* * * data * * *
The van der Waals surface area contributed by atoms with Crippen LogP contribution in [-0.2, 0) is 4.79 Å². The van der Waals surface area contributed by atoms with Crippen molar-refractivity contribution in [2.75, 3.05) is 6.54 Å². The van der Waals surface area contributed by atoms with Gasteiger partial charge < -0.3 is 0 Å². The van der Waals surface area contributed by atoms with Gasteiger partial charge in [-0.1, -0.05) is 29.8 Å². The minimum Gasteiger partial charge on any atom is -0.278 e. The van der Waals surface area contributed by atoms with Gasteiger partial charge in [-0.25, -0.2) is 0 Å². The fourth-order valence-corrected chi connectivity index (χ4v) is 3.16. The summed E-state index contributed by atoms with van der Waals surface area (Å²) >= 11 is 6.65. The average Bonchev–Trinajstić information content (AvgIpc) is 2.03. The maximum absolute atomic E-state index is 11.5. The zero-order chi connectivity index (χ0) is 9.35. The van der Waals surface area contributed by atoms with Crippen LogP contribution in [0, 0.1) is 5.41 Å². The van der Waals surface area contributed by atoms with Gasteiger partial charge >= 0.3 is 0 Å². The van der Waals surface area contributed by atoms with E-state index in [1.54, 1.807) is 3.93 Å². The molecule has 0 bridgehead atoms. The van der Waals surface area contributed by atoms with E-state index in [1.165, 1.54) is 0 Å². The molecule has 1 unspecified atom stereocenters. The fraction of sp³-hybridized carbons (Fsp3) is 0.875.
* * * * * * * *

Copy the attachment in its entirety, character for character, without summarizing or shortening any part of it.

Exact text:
The van der Waals surface area contributed by atoms with Crippen LogP contribution in [-0.2, 0) is 4.79 Å². The van der Waals surface area contributed by atoms with Crippen molar-refractivity contribution in [2.75, 3.05) is 6.54 Å². The van der Waals surface area contributed by atoms with Gasteiger partial charge < -0.3 is 0 Å². The van der Waals surface area contributed by atoms with Gasteiger partial charge in [-0.1, -0.05) is 29.8 Å². The minimum Gasteiger partial charge on any atom is -0.278 e. The van der Waals surface area contributed by atoms with Gasteiger partial charge in [-0.25, -0.2) is 0 Å². The fourth-order valence-corrected chi connectivity index (χ4v) is 3.16. The summed E-state index contributed by atoms with van der Waals surface area (Å²) >= 11 is 6.65. The average Bonchev–Trinajstić information content (AvgIpc) is 2.03. The maximum absolute atomic E-state index is 11.5. The zero-order chi connectivity index (χ0) is 9.35. The van der Waals surface area contributed by atoms with Crippen LogP contribution in [0, 0.1) is 5.41 Å². The van der Waals surface area contributed by atoms with Gasteiger partial charge >= 0.3 is 0 Å². The van der Waals surface area contributed by atoms with E-state index in [1.54, 1.807) is 3.93 Å². The molecule has 0 bridgehead atoms. The van der Waals surface area contributed by atoms with E-state index in [1.165, 1.54) is 0 Å². The molecule has 1 unspecified atom stereocenters. The fraction of sp³-hybridized carbons (Fsp3) is 0.875.